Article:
105           1 flash resource (mtd-id "sa1100"), with 1 single writable partition:
106           mtdparts=sa1100:-
107 
108           Same flash, but 2 named partitions, the first one being read-only:
109           mtdparts=sa1100:256k(ARMboot)ro,-(root)
110 
111           If unsure, say 'N'.
112 
113 config MTD_AFS_PARTS
114         tristate "ARM Firmware Suite partition parsing"
115         depends on ARM
116         ---help---
117           The ARM Firmware Suite allows the user to divide flash devices into
118           multiple 'images'. Each such image has a header containing its name
119           and offset/size etc.
120 
121           If you need code which can detect and parse these tables, and
122           register MTD 'partitions' corresponding to each image detected,
123           enable this option.
124 
125           You will still need the parsing functions to be called by the driver
126           for your particular device. It won't happen automatically. The
127           'physmap' map driver (CONFIG_MTD_PHYSMAP) does this, for example.
128 
129 config MTD_OF_PARTS
130         tristate "OpenFirmware partitioning information support"
131         default y
132         depends on OF
133         help
134           This provides a partition parsing function which derives
135           the partition map from the children of the flash node,
136           as described in Documentation/devicetree/booting-without-of.txt.
137 
138 config MTD_AR7_PARTS
139         tristate "TI AR7 partitioning support"
140         ---help---
141           TI AR7 partitioning support
142 
143 config MTD_BCM63XX_PARTS
144         tristate "BCM63XX CFE partitioning support"
145         depends on BCM63XX
146         select CRC32
147         help
148           This provides partions parsing for BCM63xx devices with CFE
149           bootloaders.
150 
151 config MTD_BCM47XX_PARTS
152         tristate "BCM47XX partitioning support"
153         depends on BCM47XX || ARCH_BCM_5301X
154         help
155           This provides partitions parser for devices based on BCM47xx
156           boards.
157 
158 comment "User Modules And Translation Layers"
159 
160 #
161 # MTD block device support is select'ed if needed
162 #
163 config MTD_BLKDEVS
164         tristate
165 
166 config MTD_BLOCK
167         tristate "Caching block device access to MTD devices"
168         depends on BLOCK
169         select MTD_BLKDEVS
170         ---help---
171           Although most flash chips have an erase size too large to be useful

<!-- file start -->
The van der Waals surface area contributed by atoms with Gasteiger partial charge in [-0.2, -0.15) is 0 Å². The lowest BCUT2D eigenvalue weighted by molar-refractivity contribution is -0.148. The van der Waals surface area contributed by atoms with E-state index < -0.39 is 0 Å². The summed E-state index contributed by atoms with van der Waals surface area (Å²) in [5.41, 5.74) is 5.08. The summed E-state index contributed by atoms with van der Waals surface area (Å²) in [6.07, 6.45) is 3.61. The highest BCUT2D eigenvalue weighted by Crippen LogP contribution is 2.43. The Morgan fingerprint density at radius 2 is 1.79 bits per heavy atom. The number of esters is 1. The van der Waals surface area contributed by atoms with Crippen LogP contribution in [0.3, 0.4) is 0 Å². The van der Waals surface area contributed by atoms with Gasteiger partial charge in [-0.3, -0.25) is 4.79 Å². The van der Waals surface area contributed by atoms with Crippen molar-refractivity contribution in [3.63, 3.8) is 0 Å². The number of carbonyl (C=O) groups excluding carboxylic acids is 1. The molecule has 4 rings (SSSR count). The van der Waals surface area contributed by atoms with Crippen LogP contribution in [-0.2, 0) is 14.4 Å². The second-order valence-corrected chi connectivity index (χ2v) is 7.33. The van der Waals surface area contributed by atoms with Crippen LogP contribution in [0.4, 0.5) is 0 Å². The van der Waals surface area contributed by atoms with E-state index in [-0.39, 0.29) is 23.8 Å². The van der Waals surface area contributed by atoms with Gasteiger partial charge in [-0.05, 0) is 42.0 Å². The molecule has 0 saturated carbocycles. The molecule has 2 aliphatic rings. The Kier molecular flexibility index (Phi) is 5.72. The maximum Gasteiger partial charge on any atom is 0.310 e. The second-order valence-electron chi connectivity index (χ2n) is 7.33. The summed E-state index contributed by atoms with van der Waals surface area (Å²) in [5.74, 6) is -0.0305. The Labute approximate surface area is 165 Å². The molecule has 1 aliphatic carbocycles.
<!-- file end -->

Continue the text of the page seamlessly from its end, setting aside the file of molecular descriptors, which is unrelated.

172           as block devices, it is possible to use MTD devices which are based
173           on RAM chips in this manner. This block device is a user of MTD
174           devices performing that function.
175 
176           At the moment, it is also required for the Journalling Flash File
177           System(s) to obtain a handle on the MTD device when it's mounted
178           (although JFFS and JFFS2 don't actually use any of the functionality
179           of the mtdblock device).
180 
181           Later, it may be extended to perform read/erase/modify/write cycles
182           on flash chips to emulate a smaller block size. Needless to say,
183           this is very unsafe, but could be useful for file systems which are
184           almost never written to.
185 
186           You do not need this option for use with the DiskOnChip devices. For
187           those, enable NFTL support (CONFIG_NFTL) instead.
188 
189 config MTD_BLOCK_RO
190         tristate "Readonly block device access to MTD devices"
191         depends on MTD_BLOCK!=y && BLOCK
192         select MTD_BLKDEVS
193         help
194           This allows you to mount read-only file systems (such as cramfs)
195           from an MTD device, without the overhead (and danger) of the caching
196           driver.
197 
198           You do not need this option for use with the DiskOnChip devices. For
199           those, enable NFTL support (CONFIG_NFTL) instead.
200 
201 config FTL
202         tristate "FTL (Flash Translation Layer) support"
203         depends on BLOCK
204         select MTD_BLKDEVS
205         ---help---
206           This provides support for the original Flash Translation Layer which
207           is part of the PCMCIA specification. It uses a kind of pseudo-
208           file system on a flash device to emulate a block device with
209           512-byte sectors, on top of which you put a 'normal' file system.
210 
211           You may find that the algorithms used in this code are patented
212           unless you live in the Free World where software patents aren't
213           legal - in the USA you are only permitted to use this on PCMCIA
214           hardware, although under the terms of the GPL you're obviously